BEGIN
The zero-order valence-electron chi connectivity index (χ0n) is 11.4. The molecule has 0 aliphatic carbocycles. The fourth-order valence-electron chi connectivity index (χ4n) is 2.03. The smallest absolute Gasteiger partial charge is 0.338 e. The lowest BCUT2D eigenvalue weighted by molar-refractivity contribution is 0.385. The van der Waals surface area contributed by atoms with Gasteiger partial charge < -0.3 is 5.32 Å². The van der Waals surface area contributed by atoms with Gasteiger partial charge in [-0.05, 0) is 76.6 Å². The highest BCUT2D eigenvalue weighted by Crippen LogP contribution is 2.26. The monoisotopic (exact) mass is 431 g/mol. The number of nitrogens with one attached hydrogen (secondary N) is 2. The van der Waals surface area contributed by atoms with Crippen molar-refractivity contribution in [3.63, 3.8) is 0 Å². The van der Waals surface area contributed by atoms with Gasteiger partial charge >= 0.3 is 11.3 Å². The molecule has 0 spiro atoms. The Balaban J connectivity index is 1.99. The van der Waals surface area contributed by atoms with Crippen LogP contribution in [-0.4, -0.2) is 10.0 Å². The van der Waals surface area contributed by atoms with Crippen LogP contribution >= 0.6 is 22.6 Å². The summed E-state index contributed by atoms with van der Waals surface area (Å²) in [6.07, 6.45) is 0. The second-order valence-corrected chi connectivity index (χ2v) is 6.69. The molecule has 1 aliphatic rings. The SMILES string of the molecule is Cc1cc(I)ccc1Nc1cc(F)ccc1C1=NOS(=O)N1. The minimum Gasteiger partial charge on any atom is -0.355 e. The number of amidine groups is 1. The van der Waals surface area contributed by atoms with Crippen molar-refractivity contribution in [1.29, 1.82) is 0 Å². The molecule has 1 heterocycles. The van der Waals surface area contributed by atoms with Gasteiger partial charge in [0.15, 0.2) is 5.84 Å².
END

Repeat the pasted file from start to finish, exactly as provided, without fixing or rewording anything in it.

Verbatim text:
The zero-order valence-electron chi connectivity index (χ0n) is 11.4. The molecule has 0 aliphatic carbocycles. The fourth-order valence-electron chi connectivity index (χ4n) is 2.03. The smallest absolute Gasteiger partial charge is 0.338 e. The lowest BCUT2D eigenvalue weighted by molar-refractivity contribution is 0.385. The van der Waals surface area contributed by atoms with Gasteiger partial charge < -0.3 is 5.32 Å². The van der Waals surface area contributed by atoms with Gasteiger partial charge in [-0.05, 0) is 76.6 Å². The highest BCUT2D eigenvalue weighted by Crippen LogP contribution is 2.26. The monoisotopic (exact) mass is 431 g/mol. The number of nitrogens with one attached hydrogen (secondary N) is 2. The van der Waals surface area contributed by atoms with Crippen molar-refractivity contribution in [3.63, 3.8) is 0 Å². The van der Waals surface area contributed by atoms with Gasteiger partial charge >= 0.3 is 11.3 Å². The molecule has 0 spiro atoms. The Balaban J connectivity index is 1.99. The van der Waals surface area contributed by atoms with Crippen LogP contribution in [-0.4, -0.2) is 10.0 Å². The van der Waals surface area contributed by atoms with Crippen LogP contribution >= 0.6 is 22.6 Å². The summed E-state index contributed by atoms with van der Waals surface area (Å²) in [6.07, 6.45) is 0. The second-order valence-corrected chi connectivity index (χ2v) is 6.69. The molecule has 1 aliphatic rings. The SMILES string of the molecule is Cc1cc(I)ccc1Nc1cc(F)ccc1C1=NOS(=O)N1. The minimum Gasteiger partial charge on any atom is -0.355 e. The number of amidine groups is 1. The van der Waals surface area contributed by atoms with Crippen molar-refractivity contribution in [1.29, 1.82) is 0 Å². The molecule has 1 heterocycles. The van der Waals surface area contributed by atoms with Gasteiger partial charge in [0.15, 0.2) is 5.84 Å².